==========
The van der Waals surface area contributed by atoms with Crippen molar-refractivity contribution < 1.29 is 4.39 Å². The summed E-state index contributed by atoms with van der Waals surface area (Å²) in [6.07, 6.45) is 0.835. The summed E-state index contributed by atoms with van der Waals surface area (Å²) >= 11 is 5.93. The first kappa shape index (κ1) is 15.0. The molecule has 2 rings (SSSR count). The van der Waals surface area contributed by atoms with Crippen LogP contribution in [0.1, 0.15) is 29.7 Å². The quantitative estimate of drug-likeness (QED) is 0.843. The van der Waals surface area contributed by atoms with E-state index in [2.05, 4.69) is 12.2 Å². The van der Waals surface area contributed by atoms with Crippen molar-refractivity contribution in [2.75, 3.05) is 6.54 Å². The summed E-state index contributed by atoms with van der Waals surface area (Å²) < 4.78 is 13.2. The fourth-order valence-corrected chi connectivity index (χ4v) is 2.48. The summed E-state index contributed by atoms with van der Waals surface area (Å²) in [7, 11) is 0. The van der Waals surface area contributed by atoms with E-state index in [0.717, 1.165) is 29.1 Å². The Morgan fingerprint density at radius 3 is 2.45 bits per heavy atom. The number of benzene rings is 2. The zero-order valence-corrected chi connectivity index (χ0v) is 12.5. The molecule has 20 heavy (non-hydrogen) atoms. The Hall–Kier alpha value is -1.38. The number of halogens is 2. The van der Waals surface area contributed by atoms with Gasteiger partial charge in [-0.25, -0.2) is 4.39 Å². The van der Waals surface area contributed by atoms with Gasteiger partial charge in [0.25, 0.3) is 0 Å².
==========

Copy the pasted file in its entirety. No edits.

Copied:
The van der Waals surface area contributed by atoms with Crippen molar-refractivity contribution < 1.29 is 4.39 Å². The summed E-state index contributed by atoms with van der Waals surface area (Å²) in [6.07, 6.45) is 0.835. The summed E-state index contributed by atoms with van der Waals surface area (Å²) >= 11 is 5.93. The first kappa shape index (κ1) is 15.0. The molecule has 2 rings (SSSR count). The van der Waals surface area contributed by atoms with Crippen LogP contribution in [0.1, 0.15) is 29.7 Å². The quantitative estimate of drug-likeness (QED) is 0.843. The van der Waals surface area contributed by atoms with E-state index in [2.05, 4.69) is 12.2 Å². The van der Waals surface area contributed by atoms with Crippen molar-refractivity contribution in [2.75, 3.05) is 6.54 Å². The summed E-state index contributed by atoms with van der Waals surface area (Å²) < 4.78 is 13.2. The fourth-order valence-corrected chi connectivity index (χ4v) is 2.48. The summed E-state index contributed by atoms with van der Waals surface area (Å²) in [7, 11) is 0. The van der Waals surface area contributed by atoms with E-state index in [0.717, 1.165) is 29.1 Å². The Morgan fingerprint density at radius 3 is 2.45 bits per heavy atom. The number of benzene rings is 2. The zero-order valence-corrected chi connectivity index (χ0v) is 12.5. The molecule has 20 heavy (non-hydrogen) atoms. The Hall–Kier alpha value is -1.38. The number of halogens is 2. The van der Waals surface area contributed by atoms with Gasteiger partial charge in [-0.25, -0.2) is 4.39 Å². The van der Waals surface area contributed by atoms with Gasteiger partial charge in [0.25, 0.3) is 0 Å².